Mojo - May 2008

Why the John Edwards Endorsement Doesn't Matter That Much

| Thu May 15, 2008 11:53 AM EDT

edwards-obama-endorsement-250x200.jpg

There is a lot of talk among political observers that John Edwards' better-late-than-never endorsement of Barack Obama will help Obama among working-class (read: white) voters, as Edwards extends his populist mantle to the near-presumptive Democratic nominee. Such talk is overstated, for Obama won't need Edwards in the fall to prove he's the populist in the race. With John McCain as the Republican nominee, Obama will have little competition in the most-populist category.

Too many commentators are, for the moment, still stuck in an Obama-versus-Clinton framework. That is so three-days-ago. The race is essentially over. Obama no longer needs to do better than Hillary Clinton among Democratic working-class voters in Democratic primaries. Clinton cannot overcome his lead in pledged delegates, and Obama has surpassed her in superdelegate commitments. (Edwards' endorsement is indeed one more signal that it's curtains for Clinton, and the handful of delegates pledged to him presumably will trot over to Obama's column.) So baring any unforeseen calamities or drama, Obama is it.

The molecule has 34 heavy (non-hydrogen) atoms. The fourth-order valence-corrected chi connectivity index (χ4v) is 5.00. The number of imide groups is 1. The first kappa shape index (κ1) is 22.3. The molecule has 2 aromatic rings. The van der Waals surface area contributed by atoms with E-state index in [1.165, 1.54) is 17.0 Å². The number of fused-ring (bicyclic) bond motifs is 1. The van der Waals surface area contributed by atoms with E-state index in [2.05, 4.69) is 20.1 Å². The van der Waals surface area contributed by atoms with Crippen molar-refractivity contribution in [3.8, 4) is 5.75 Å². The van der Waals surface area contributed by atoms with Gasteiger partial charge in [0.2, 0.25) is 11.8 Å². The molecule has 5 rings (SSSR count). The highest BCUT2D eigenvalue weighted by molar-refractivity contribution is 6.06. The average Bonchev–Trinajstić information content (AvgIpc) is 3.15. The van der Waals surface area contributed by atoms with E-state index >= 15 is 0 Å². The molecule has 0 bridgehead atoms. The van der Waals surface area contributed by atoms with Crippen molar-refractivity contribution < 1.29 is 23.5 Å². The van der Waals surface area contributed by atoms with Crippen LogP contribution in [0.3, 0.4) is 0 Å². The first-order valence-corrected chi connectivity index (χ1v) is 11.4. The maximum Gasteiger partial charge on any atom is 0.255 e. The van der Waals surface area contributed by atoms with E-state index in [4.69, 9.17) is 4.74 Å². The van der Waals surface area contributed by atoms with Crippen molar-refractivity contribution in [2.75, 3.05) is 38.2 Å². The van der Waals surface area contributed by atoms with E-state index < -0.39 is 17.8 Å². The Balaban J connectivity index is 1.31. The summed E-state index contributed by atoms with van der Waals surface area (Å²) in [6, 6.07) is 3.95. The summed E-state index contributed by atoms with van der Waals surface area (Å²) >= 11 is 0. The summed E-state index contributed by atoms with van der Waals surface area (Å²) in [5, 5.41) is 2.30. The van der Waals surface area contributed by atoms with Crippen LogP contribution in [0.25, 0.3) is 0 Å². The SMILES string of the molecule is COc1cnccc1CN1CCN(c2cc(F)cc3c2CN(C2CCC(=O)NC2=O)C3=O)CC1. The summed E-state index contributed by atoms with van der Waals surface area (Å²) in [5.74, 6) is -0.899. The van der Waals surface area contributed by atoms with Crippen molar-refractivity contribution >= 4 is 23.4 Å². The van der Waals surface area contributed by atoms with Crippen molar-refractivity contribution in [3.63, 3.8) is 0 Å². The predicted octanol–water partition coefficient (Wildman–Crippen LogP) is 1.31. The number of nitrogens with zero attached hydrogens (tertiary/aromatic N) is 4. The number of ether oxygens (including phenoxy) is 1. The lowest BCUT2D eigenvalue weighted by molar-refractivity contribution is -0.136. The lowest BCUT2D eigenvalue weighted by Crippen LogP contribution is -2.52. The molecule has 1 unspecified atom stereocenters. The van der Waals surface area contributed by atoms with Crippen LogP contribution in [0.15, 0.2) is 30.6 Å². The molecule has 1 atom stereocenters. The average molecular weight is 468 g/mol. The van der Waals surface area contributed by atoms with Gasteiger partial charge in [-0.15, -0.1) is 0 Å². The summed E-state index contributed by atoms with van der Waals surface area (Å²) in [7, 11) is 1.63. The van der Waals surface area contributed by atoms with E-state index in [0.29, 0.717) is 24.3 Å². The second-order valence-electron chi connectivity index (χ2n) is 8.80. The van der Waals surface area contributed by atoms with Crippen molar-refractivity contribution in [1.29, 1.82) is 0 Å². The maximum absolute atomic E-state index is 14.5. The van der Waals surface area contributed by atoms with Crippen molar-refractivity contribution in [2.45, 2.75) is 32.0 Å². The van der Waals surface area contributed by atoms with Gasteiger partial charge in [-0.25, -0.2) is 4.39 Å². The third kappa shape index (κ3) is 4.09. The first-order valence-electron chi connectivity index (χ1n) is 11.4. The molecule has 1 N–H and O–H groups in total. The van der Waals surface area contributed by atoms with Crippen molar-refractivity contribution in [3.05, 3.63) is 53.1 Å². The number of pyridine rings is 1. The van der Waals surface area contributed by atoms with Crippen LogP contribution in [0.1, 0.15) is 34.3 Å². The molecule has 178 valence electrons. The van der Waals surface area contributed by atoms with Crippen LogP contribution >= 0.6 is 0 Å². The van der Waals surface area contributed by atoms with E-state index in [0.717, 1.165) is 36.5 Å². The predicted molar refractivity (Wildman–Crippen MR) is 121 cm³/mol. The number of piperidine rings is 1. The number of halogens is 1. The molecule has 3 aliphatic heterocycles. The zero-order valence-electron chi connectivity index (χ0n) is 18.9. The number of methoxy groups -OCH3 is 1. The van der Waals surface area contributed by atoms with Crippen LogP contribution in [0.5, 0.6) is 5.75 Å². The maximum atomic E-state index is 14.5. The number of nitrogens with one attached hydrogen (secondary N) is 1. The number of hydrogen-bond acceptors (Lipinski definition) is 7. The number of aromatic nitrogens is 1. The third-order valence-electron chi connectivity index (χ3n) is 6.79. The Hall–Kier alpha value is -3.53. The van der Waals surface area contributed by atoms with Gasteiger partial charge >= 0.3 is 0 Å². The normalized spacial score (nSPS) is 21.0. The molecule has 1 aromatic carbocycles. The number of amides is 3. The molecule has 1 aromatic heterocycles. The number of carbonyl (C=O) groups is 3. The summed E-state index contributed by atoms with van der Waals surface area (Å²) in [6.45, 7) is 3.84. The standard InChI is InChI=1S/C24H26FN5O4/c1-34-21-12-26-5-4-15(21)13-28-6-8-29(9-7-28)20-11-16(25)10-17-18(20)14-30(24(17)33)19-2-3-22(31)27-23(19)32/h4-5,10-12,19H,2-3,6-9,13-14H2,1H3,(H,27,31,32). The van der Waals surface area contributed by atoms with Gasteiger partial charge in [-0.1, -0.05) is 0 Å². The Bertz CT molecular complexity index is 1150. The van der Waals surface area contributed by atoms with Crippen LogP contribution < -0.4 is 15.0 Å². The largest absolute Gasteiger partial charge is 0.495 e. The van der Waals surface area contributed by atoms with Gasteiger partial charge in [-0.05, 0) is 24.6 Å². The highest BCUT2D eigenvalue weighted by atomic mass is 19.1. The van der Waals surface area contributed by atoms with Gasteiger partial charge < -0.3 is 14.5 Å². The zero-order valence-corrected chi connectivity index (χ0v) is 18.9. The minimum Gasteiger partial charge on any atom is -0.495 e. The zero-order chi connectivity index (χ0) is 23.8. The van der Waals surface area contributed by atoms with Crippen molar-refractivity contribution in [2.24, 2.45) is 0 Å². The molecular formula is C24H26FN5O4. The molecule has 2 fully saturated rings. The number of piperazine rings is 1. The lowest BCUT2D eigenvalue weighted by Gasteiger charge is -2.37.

That means he no longer has to worry about having more populist appeal to Democratic voters than Clinton. His concern is McCain and attracting blue-collar and white voters in the general election against the Republican nominee. Sure, Edwards can help in that mission. But in some ways, this task is easier.

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Sudan: An Example of Why Cindy McCain Must Release Her Tax Returns

| Thu May 15, 2008 10:49 AM EDT

John McCain has been critical of China for its willingness to do business in Sudan. "China needs Sudan's oil," he has said. "The politics of oil impede the global progress of our values, and restrains governments from acting on the most basic impulses of human decency."